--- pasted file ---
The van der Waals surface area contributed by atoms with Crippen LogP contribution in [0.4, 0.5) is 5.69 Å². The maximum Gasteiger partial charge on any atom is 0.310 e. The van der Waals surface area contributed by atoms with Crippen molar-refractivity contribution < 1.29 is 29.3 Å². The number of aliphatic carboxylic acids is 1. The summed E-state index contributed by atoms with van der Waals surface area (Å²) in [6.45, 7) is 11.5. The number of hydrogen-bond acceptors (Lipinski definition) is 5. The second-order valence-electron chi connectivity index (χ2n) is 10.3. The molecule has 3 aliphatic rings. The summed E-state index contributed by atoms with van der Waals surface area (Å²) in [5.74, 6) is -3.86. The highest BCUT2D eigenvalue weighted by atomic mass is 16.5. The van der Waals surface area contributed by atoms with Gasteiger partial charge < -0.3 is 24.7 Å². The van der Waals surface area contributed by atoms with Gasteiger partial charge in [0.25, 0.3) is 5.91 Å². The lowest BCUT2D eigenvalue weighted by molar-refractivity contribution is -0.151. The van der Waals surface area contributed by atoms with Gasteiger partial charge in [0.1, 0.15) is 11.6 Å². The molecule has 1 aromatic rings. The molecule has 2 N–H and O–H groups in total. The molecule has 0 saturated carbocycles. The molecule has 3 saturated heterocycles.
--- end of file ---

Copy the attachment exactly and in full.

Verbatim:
The van der Waals surface area contributed by atoms with Crippen LogP contribution in [0.4, 0.5) is 5.69 Å². The maximum Gasteiger partial charge on any atom is 0.310 e. The van der Waals surface area contributed by atoms with Crippen molar-refractivity contribution < 1.29 is 29.3 Å². The number of aliphatic carboxylic acids is 1. The summed E-state index contributed by atoms with van der Waals surface area (Å²) in [6.45, 7) is 11.5. The number of hydrogen-bond acceptors (Lipinski definition) is 5. The second-order valence-electron chi connectivity index (χ2n) is 10.3. The molecule has 3 aliphatic rings. The summed E-state index contributed by atoms with van der Waals surface area (Å²) in [5.74, 6) is -3.86. The highest BCUT2D eigenvalue weighted by atomic mass is 16.5. The van der Waals surface area contributed by atoms with Gasteiger partial charge < -0.3 is 24.7 Å². The van der Waals surface area contributed by atoms with Gasteiger partial charge in [0.25, 0.3) is 5.91 Å². The lowest BCUT2D eigenvalue weighted by molar-refractivity contribution is -0.151. The van der Waals surface area contributed by atoms with Gasteiger partial charge in [0.1, 0.15) is 11.6 Å². The molecule has 1 aromatic rings. The molecule has 2 N–H and O–H groups in total. The molecule has 0 saturated carbocycles. The molecule has 3 saturated heterocycles.